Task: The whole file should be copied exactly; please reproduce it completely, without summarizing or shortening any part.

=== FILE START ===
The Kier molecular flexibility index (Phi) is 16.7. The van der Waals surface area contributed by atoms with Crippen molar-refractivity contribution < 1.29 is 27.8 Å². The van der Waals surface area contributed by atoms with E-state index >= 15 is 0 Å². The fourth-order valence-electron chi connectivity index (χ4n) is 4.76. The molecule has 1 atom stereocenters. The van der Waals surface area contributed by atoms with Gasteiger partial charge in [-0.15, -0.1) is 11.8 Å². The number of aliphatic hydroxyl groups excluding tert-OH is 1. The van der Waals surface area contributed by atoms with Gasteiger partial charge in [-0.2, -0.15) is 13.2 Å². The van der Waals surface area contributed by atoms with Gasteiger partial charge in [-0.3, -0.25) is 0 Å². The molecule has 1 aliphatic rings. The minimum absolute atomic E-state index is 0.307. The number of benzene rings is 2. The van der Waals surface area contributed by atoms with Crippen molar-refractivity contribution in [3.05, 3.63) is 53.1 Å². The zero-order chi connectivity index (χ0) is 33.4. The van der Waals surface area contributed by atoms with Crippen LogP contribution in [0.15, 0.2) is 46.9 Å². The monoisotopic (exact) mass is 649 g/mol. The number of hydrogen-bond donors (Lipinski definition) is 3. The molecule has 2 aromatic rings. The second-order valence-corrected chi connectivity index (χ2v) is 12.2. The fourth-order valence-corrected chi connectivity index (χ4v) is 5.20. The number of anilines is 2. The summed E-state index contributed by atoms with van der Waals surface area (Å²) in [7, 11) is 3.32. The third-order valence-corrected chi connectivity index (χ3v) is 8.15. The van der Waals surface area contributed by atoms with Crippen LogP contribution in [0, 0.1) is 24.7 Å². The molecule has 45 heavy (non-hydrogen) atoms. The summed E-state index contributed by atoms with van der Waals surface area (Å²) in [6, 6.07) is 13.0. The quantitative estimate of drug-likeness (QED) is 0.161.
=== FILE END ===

The Kier molecular flexibility index (Phi) is 16.7. The van der Waals surface area contributed by atoms with Crippen molar-refractivity contribution < 1.29 is 27.8 Å². The van der Waals surface area contributed by atoms with E-state index >= 15 is 0 Å². The fourth-order valence-electron chi connectivity index (χ4n) is 4.76. The molecule has 1 atom stereocenters. The van der Waals surface area contributed by atoms with Gasteiger partial charge in [-0.15, -0.1) is 11.8 Å². The number of aliphatic hydroxyl groups excluding tert-OH is 1. The van der Waals surface area contributed by atoms with Gasteiger partial charge in [-0.2, -0.15) is 13.2 Å². The van der Waals surface area contributed by atoms with Gasteiger partial charge in [-0.3, -0.25) is 0 Å². The molecule has 1 aliphatic rings. The minimum absolute atomic E-state index is 0.307. The number of benzene rings is 2. The van der Waals surface area contributed by atoms with Crippen molar-refractivity contribution in [3.05, 3.63) is 53.1 Å². The zero-order chi connectivity index (χ0) is 33.4. The van der Waals surface area contributed by atoms with Crippen LogP contribution in [0.15, 0.2) is 46.9 Å². The monoisotopic (exact) mass is 649 g/mol. The number of hydrogen-bond donors (Lipinski definition) is 3. The molecule has 2 aromatic rings. The second-order valence-corrected chi connectivity index (χ2v) is 12.2. The fourth-order valence-corrected chi connectivity index (χ4v) is 5.20. The number of anilines is 2. The summed E-state index contributed by atoms with van der Waals surface area (Å²) in [7, 11) is 3.32. The third-order valence-corrected chi connectivity index (χ3v) is 8.15. The van der Waals surface area contributed by atoms with Crippen LogP contribution in [0, 0.1) is 24.7 Å². The molecule has 45 heavy (non-hydrogen) atoms. The summed E-state index contributed by atoms with van der Waals surface area (Å²) in [6, 6.07) is 13.0. The quantitative estimate of drug-likeness (QED) is 0.161.